The great cycle of re-invention spawned by the Internet and mobile technologies continues apace. This time it’s the entrepreneurial businesses laying the foundation for the sharing economy — whether that be beds, room, clothes, tuition, bicycles or cars. A few succeed to become great new businesses; most fail.
From the WSJ:
A few high-profile “sharing-economy” startups are gaining quick traction with users, including those that let consumers rent apartments and homes like Airbnb Inc., or get car rides, such as Uber Technologies Inc.
Both Airbnb and Uber are valued in the billions of dollars, a sign that investors believe the segment is hot—and a big reason why more entrepreneurs are embracing the business model.
At MassChallenge, a Boston-based program to help early-stage entrepreneurs, about 9% of participants in 2013 were starting companies to connect consumers or businesses with products and services that would otherwise go unused. That compares with about 5% in 2010, for instance.
“We’re bullish on the sharing economy, and we’ll definitely make more investments in it,” said Sam Altman, president of Y Combinator, a startup accelerator in Mountain View, Calif., and one of Airbnb’s first investors.
Yet at least a few dozen sharing-economy startups have failed since 2012, including BlackJet, a Florida-based service that touted itself as the “Uber for jet travel,” and Tutorspree, a New York service dubbed the “Airbnb for tutors.” Most ran out of money, following struggles that ranged from difficulties building a critical mass of supply and demand, to higher-than-expected operating costs.
“We ended up being unable to consistently produce a level of demand on par with what we needed to scale rapidly,” said Aaron Harris, co-founder of Tutorspree, which launched in January 2011 and shuttered in August 2013.
“If you have to reacquire the customer every six months, they’ll forget you,” said Howard Morgan, co-founder of First Round Capital, which was an investor in BlackJet. “A private jet ride isn’t something you do every day. If you’re very wealthy, you have your own plane.” By comparison, he added that he recently used Uber’s ride-sharing service three times in one day.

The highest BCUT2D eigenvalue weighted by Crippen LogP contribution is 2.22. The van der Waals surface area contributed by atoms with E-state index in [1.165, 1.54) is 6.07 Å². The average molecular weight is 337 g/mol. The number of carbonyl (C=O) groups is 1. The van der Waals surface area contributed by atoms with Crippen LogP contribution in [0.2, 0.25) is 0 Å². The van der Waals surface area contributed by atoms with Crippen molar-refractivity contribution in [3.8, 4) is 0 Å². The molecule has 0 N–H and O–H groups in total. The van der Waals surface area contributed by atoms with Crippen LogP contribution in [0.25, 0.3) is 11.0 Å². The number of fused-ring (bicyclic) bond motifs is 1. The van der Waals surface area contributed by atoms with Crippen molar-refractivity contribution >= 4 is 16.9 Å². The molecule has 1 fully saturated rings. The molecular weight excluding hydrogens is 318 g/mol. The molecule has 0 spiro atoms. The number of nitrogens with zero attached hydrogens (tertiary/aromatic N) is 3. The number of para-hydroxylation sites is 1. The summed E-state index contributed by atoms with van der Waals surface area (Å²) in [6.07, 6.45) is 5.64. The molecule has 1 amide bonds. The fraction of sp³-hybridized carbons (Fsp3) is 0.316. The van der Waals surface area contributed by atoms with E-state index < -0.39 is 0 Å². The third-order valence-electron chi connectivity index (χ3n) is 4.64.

Consider carpooling startup Ridejoy, for example. During its first year in 2011, its user base was growing by about 30% a month, with more than 25,000 riders and drivers signed up, and an estimated 10,000 rides completed, said Kalvin Wang, one of its three founders. But by the spring of 2013, Ridejoy, which had raised $1.3 million from early-stage investors like Freestyle Capital, was facing ferocious competition from free alternatives, such as carpooling forums on college websites.
Also, some riders could—and did—begin to sidestep the middleman. Many skipped paying its 10% transaction fee by handing their drivers cash instead of paying by credit card on Ridejoy’s website or mobile app. Others just didn’t get it, and even 25,000 users wasn’t sufficient to sustain the business. “You never really have enough inventory,” said Mr. Wang.
After it folded in the summer of 2013, Ridejoy returned about half of its funding to investors, according to Mr. Wang. Alexis Ohanian, an entrepreneur in Brooklyn, N.Y., who was an investor in Ridejoy, said it “could just be the timing or execution that was off.” He cited the success so far of Lyft Inc., the two-year-old San Francisco company that is valued at more than $700 million and offers a short-distance ride-sharing service. “It turned out the short rides are what the market really wanted,” Mr. Ohanian said.
One drawback is that because much of the revenue a sharing business generates goes directly back to the suppliers—of bedrooms, parking spots, vehicles or other “shared” assets—the underlying business may be continuously strapped for cash.
Read the entire article here.